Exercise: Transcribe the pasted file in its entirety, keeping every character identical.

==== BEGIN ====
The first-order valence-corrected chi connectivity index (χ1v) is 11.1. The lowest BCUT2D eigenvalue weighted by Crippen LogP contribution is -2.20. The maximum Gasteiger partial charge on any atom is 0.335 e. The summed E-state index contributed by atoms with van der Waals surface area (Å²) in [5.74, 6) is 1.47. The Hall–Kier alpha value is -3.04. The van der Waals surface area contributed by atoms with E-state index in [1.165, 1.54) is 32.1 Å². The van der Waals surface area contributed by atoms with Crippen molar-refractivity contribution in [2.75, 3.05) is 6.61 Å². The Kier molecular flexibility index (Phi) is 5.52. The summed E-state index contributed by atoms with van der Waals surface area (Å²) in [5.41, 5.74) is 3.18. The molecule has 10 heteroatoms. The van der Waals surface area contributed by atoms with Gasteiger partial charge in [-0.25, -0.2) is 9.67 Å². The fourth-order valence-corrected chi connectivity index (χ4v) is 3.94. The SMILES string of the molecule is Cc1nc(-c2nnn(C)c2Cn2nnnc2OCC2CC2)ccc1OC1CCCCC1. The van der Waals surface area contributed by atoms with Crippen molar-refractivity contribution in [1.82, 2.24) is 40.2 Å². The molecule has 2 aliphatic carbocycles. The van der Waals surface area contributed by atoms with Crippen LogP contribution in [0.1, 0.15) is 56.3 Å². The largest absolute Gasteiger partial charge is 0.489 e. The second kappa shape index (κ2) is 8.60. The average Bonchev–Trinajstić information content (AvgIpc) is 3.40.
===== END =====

The first-order valence-corrected chi connectivity index (χ1v) is 11.1. The lowest BCUT2D eigenvalue weighted by Crippen LogP contribution is -2.20. The maximum Gasteiger partial charge on any atom is 0.335 e. The summed E-state index contributed by atoms with van der Waals surface area (Å²) in [5.74, 6) is 1.47. The Hall–Kier alpha value is -3.04. The van der Waals surface area contributed by atoms with E-state index in [1.165, 1.54) is 32.1 Å². The van der Waals surface area contributed by atoms with Crippen molar-refractivity contribution in [2.75, 3.05) is 6.61 Å². The Kier molecular flexibility index (Phi) is 5.52. The summed E-state index contributed by atoms with van der Waals surface area (Å²) in [5.41, 5.74) is 3.18. The molecule has 10 heteroatoms. The van der Waals surface area contributed by atoms with Gasteiger partial charge in [-0.25, -0.2) is 9.67 Å². The fourth-order valence-corrected chi connectivity index (χ4v) is 3.94. The SMILES string of the molecule is Cc1nc(-c2nnn(C)c2Cn2nnnc2OCC2CC2)ccc1OC1CCCCC1. The van der Waals surface area contributed by atoms with Crippen molar-refractivity contribution in [1.82, 2.24) is 40.2 Å². The molecule has 2 aliphatic carbocycles. The van der Waals surface area contributed by atoms with Crippen LogP contribution in [0.1, 0.15) is 56.3 Å². The largest absolute Gasteiger partial charge is 0.489 e. The second kappa shape index (κ2) is 8.60. The average Bonchev–Trinajstić information content (AvgIpc) is 3.40.